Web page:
Instead of applying a second chip to the top surface 8 (FIG. 2) thereof, another cavity substrate may be build up to make a taller stack, or, indeed any other structure may be deposited thereupon.

As shown in FIG. 2, the basic structure of the support substrate 1 consists of alternating copper layers 2 and dielectric layers 3, with the copper layers 2 being connected by copper vias 4 that pass through the dielectric layers 3. A cavity 5 is provided within the support substrate 1. Cavity 5 is terminated with terminations 6 for connecting an IC or other electronic component therewithin. Such a support substrate 1 may be mounted, cavity 5 side up or cavity 5 side down, and further layers may be built up onto the surface 7 of the cavity surround or onto the opposite surface 8, to form package on package (POP), package in package (PIP) and multilayer stacks.

With reference now to FIG. 3, a novel processing method for manufacturing the coreless, cavity IC support substrate 400 described hereinabove is now described. Some of the fabrication steps, such as the steps of applying photoresist, its exposure and subsequent removal are not described herein in any detail since the various alternative materials and processing routes are well known, and their detailing will render this description unnecessarily cumbersome. Suffice to say, when designing a specific process for a specific product, persons of the art will make appropriate selections from the various alternative materials and processing routes using well established considerations based on parameters such as batch size, substrate complexity and component resolution. Furthermore, the actual architecture of the substrate is not described since a general method is provided that may be used to produce a variety of end products. What is described hereinbelow is a method for fabricating multilayer substrates of alternating conductive layers interconnected by vias through insulating layers to provide a three dimensional stacked substrate.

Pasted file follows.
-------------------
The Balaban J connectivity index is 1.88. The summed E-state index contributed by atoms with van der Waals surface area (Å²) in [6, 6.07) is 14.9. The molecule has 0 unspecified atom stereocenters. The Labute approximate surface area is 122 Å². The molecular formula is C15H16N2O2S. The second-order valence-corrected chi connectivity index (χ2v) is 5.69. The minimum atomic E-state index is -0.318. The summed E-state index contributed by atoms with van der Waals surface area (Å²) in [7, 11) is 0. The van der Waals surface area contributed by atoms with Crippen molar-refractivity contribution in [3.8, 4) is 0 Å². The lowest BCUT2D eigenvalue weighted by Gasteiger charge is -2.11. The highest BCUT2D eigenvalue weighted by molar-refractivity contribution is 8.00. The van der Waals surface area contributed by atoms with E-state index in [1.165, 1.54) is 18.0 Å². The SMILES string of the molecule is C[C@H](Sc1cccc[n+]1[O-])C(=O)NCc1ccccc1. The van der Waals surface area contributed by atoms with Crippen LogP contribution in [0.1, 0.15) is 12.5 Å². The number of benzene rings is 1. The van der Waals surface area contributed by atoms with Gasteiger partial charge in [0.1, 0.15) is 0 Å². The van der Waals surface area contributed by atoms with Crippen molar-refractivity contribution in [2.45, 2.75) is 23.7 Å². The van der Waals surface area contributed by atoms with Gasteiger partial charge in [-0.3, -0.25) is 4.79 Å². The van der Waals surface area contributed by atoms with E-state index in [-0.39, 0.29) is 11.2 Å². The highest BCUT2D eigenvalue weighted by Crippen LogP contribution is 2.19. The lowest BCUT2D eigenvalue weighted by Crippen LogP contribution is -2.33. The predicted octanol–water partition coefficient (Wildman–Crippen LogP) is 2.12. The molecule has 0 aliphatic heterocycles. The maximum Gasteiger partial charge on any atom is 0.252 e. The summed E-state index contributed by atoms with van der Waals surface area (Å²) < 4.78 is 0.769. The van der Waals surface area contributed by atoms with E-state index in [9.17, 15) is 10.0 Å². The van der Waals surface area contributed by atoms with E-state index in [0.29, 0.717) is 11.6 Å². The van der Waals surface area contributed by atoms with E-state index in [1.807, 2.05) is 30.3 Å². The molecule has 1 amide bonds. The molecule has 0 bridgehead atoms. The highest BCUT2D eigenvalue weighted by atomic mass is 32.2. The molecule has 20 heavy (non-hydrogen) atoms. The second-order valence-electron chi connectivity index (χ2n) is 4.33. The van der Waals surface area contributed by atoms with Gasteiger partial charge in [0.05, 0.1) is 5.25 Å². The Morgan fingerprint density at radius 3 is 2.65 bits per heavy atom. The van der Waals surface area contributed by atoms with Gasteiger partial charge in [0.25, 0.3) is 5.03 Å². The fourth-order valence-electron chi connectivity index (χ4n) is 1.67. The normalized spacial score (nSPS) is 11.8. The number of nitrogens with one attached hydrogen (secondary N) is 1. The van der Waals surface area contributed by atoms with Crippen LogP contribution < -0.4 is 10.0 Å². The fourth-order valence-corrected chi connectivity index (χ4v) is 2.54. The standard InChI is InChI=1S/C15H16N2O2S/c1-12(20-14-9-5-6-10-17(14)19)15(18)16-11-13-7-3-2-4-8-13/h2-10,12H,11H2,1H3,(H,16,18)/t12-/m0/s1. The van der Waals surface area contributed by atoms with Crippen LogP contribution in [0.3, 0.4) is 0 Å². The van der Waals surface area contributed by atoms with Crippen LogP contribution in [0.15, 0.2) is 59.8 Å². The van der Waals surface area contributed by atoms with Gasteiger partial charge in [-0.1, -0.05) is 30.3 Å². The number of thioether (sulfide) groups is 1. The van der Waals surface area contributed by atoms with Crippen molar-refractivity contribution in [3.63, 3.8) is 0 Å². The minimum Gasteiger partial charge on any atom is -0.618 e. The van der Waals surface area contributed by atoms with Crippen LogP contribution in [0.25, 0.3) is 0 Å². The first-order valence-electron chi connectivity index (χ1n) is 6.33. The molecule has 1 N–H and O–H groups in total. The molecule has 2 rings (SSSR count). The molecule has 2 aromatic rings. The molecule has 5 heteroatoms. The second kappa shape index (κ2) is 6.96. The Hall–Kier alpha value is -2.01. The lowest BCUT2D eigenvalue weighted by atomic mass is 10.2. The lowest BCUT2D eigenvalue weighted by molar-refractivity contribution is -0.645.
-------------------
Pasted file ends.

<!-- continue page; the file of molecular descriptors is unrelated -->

It is a particular feature of the manufacturing technique described hereinbelow, that the entire structure including the cavity and the vias are manufactured without mechanical tooling or laser tooling. Since many vias may be fabricated in parallel, the manufacturing technique is particularly economical and suitable for mass production. Obviously, where an array of such cavity packages are manufactured at one time, the individual packages will be separated by dicing. Nevertheless, expensive and inefficient discontinuous drilling and micromilling processes are eliminated. It is another particular feature of the manufacturing technique described hereinbelow, that the entire substrate structure may include solid copper vias of widely varying sizes and shapes. Amongst other advantages that will be apparent to the person of the art, it will be appreciated that this that can assist in dissipating the heat generated by the ICs assembled in and/or on the substrate.

FIG. 3 is a generalized flowchart showing the steps of a processing method for fabricating substrates of this type, and FIGS. 3(a) to 3(ao) show schematically the build up of the substrate in accordance with the steps of FIG. 3.